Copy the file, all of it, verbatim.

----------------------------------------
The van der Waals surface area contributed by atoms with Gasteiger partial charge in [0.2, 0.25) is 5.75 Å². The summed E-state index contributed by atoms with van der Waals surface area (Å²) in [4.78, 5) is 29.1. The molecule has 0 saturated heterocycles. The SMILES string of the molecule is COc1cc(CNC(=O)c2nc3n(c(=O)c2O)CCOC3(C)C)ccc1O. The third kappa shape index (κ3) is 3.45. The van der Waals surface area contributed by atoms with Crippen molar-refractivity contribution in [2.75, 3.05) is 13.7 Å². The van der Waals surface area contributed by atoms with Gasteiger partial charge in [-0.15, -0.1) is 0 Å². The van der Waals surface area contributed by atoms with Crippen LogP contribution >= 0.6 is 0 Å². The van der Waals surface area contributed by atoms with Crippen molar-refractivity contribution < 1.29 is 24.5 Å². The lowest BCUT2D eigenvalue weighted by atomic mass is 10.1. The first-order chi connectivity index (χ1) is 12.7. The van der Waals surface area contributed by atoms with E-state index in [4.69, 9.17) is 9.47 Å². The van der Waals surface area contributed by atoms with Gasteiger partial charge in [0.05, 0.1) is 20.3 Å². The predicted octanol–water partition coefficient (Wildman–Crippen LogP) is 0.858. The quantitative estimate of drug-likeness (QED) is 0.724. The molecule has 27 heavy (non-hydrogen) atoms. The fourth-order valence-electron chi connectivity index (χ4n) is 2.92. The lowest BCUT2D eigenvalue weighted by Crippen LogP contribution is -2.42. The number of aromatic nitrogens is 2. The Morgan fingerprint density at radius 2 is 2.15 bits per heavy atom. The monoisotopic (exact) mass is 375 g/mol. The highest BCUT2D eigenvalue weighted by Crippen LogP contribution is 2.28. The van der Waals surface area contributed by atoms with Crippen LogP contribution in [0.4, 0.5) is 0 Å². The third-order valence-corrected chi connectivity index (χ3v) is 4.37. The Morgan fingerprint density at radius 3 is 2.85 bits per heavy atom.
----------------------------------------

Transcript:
The van der Waals surface area contributed by atoms with Gasteiger partial charge in [0.2, 0.25) is 5.75 Å². The summed E-state index contributed by atoms with van der Waals surface area (Å²) in [4.78, 5) is 29.1. The molecule has 0 saturated heterocycles. The SMILES string of the molecule is COc1cc(CNC(=O)c2nc3n(c(=O)c2O)CCOC3(C)C)ccc1O. The third kappa shape index (κ3) is 3.45. The van der Waals surface area contributed by atoms with Crippen molar-refractivity contribution in [2.75, 3.05) is 13.7 Å². The van der Waals surface area contributed by atoms with Gasteiger partial charge in [-0.15, -0.1) is 0 Å². The van der Waals surface area contributed by atoms with Crippen LogP contribution >= 0.6 is 0 Å². The van der Waals surface area contributed by atoms with Crippen molar-refractivity contribution < 1.29 is 24.5 Å². The lowest BCUT2D eigenvalue weighted by atomic mass is 10.1. The first-order chi connectivity index (χ1) is 12.7. The van der Waals surface area contributed by atoms with E-state index in [4.69, 9.17) is 9.47 Å². The van der Waals surface area contributed by atoms with Gasteiger partial charge in [0.05, 0.1) is 20.3 Å². The predicted octanol–water partition coefficient (Wildman–Crippen LogP) is 0.858. The quantitative estimate of drug-likeness (QED) is 0.724. The molecule has 27 heavy (non-hydrogen) atoms. The fourth-order valence-electron chi connectivity index (χ4n) is 2.92. The lowest BCUT2D eigenvalue weighted by Crippen LogP contribution is -2.42. The number of aromatic nitrogens is 2. The Morgan fingerprint density at radius 2 is 2.15 bits per heavy atom. The monoisotopic (exact) mass is 375 g/mol. The highest BCUT2D eigenvalue weighted by Crippen LogP contribution is 2.28. The van der Waals surface area contributed by atoms with Crippen LogP contribution in [0.4, 0.5) is 0 Å². The third-order valence-corrected chi connectivity index (χ3v) is 4.37. The Morgan fingerprint density at radius 3 is 2.85 bits per heavy atom.